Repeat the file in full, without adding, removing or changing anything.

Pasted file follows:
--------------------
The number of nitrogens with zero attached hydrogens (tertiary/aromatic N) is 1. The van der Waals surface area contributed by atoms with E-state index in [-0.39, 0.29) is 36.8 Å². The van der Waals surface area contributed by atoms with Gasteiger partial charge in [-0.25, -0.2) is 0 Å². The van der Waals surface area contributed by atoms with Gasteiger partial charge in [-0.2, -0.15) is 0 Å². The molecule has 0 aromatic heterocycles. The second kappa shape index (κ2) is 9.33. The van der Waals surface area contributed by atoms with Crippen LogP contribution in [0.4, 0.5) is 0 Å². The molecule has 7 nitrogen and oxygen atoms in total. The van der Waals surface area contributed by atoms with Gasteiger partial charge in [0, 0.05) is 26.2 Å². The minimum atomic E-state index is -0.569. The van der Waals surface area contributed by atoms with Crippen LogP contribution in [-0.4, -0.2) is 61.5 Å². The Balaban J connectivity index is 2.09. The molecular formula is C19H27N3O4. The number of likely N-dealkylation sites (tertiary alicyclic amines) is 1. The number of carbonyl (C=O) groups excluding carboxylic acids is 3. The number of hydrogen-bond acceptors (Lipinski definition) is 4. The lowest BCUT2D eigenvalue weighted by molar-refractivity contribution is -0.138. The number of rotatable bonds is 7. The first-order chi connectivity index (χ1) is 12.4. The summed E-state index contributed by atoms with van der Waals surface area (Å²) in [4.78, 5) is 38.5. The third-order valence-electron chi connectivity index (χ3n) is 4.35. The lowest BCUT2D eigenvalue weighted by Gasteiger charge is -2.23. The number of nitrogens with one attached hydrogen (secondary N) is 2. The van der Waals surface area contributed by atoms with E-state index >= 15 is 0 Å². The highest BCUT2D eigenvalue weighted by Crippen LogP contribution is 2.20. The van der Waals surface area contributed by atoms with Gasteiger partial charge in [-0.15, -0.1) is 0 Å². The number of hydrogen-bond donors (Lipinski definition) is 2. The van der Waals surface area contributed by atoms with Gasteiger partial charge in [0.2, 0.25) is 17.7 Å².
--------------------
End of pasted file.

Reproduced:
The number of nitrogens with zero attached hydrogens (tertiary/aromatic N) is 1. The van der Waals surface area contributed by atoms with E-state index in [-0.39, 0.29) is 36.8 Å². The van der Waals surface area contributed by atoms with Gasteiger partial charge in [-0.25, -0.2) is 0 Å². The van der Waals surface area contributed by atoms with Gasteiger partial charge in [-0.2, -0.15) is 0 Å². The molecule has 0 aromatic heterocycles. The second kappa shape index (κ2) is 9.33. The van der Waals surface area contributed by atoms with Crippen LogP contribution in [0.4, 0.5) is 0 Å². The molecule has 7 nitrogen and oxygen atoms in total. The van der Waals surface area contributed by atoms with Gasteiger partial charge in [0, 0.05) is 26.2 Å². The minimum atomic E-state index is -0.569. The van der Waals surface area contributed by atoms with Crippen LogP contribution in [-0.4, -0.2) is 61.5 Å². The Balaban J connectivity index is 2.09. The molecular formula is C19H27N3O4. The number of likely N-dealkylation sites (tertiary alicyclic amines) is 1. The number of carbonyl (C=O) groups excluding carboxylic acids is 3. The number of hydrogen-bond acceptors (Lipinski definition) is 4. The lowest BCUT2D eigenvalue weighted by molar-refractivity contribution is -0.138. The number of rotatable bonds is 7. The first-order chi connectivity index (χ1) is 12.4. The summed E-state index contributed by atoms with van der Waals surface area (Å²) in [4.78, 5) is 38.5. The third-order valence-electron chi connectivity index (χ3n) is 4.35. The lowest BCUT2D eigenvalue weighted by Gasteiger charge is -2.23. The number of nitrogens with one attached hydrogen (secondary N) is 2. The van der Waals surface area contributed by atoms with E-state index >= 15 is 0 Å². The highest BCUT2D eigenvalue weighted by Crippen LogP contribution is 2.20. The van der Waals surface area contributed by atoms with Gasteiger partial charge in [-0.15, -0.1) is 0 Å². The number of hydrogen-bond donors (Lipinski definition) is 2. The van der Waals surface area contributed by atoms with Gasteiger partial charge in [0.2, 0.25) is 17.7 Å².